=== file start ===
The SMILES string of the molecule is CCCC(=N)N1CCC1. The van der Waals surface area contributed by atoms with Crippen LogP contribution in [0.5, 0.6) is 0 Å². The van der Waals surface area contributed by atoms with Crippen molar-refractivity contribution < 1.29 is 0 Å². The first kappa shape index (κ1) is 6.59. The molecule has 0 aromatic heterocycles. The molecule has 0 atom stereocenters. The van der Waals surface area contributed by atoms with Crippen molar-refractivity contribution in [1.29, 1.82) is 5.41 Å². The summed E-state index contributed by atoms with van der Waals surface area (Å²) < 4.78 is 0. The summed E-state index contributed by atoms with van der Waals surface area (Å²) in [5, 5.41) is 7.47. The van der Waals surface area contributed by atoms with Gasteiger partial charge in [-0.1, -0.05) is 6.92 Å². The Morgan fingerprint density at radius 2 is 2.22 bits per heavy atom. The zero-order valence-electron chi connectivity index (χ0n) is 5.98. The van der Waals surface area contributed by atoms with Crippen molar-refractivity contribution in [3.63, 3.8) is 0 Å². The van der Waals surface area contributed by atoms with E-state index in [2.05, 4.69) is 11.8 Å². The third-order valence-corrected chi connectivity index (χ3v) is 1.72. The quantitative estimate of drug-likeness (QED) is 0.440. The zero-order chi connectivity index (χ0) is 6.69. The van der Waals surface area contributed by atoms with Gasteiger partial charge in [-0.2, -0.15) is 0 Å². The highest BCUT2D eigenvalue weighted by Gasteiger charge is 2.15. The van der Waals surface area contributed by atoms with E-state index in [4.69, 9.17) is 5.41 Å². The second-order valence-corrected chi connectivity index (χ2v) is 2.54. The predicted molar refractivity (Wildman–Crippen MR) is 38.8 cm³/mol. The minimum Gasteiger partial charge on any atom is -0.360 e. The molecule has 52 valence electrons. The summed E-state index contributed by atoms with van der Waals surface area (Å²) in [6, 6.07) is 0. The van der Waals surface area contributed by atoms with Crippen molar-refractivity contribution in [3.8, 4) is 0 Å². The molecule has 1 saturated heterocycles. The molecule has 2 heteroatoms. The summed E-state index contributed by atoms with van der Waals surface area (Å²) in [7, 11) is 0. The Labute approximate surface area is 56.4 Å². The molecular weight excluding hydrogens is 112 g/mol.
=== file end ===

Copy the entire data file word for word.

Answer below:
The SMILES string of the molecule is CCCC(=N)N1CCC1. The van der Waals surface area contributed by atoms with Crippen LogP contribution in [0.5, 0.6) is 0 Å². The van der Waals surface area contributed by atoms with Crippen molar-refractivity contribution < 1.29 is 0 Å². The first kappa shape index (κ1) is 6.59. The molecule has 0 aromatic heterocycles. The molecule has 0 atom stereocenters. The van der Waals surface area contributed by atoms with Crippen molar-refractivity contribution in [1.29, 1.82) is 5.41 Å². The summed E-state index contributed by atoms with van der Waals surface area (Å²) < 4.78 is 0. The summed E-state index contributed by atoms with van der Waals surface area (Å²) in [5, 5.41) is 7.47. The van der Waals surface area contributed by atoms with Gasteiger partial charge in [-0.1, -0.05) is 6.92 Å². The Morgan fingerprint density at radius 2 is 2.22 bits per heavy atom. The zero-order valence-electron chi connectivity index (χ0n) is 5.98. The van der Waals surface area contributed by atoms with Crippen molar-refractivity contribution in [3.63, 3.8) is 0 Å². The van der Waals surface area contributed by atoms with E-state index in [2.05, 4.69) is 11.8 Å². The third-order valence-corrected chi connectivity index (χ3v) is 1.72. The quantitative estimate of drug-likeness (QED) is 0.440. The zero-order chi connectivity index (χ0) is 6.69. The van der Waals surface area contributed by atoms with Gasteiger partial charge in [-0.2, -0.15) is 0 Å². The highest BCUT2D eigenvalue weighted by Gasteiger charge is 2.15. The van der Waals surface area contributed by atoms with E-state index in [4.69, 9.17) is 5.41 Å². The second-order valence-corrected chi connectivity index (χ2v) is 2.54. The predicted molar refractivity (Wildman–Crippen MR) is 38.8 cm³/mol. The minimum Gasteiger partial charge on any atom is -0.360 e. The molecule has 52 valence electrons. The summed E-state index contributed by atoms with van der Waals surface area (Å²) in [6, 6.07) is 0. The van der Waals surface area contributed by atoms with Crippen molar-refractivity contribution in [3.8, 4) is 0 Å². The molecule has 1 saturated heterocycles. The molecule has 2 heteroatoms. The summed E-state index contributed by atoms with van der Waals surface area (Å²) in [7, 11) is 0. The Labute approximate surface area is 56.4 Å². The molecular weight excluding hydrogens is 112 g/mol.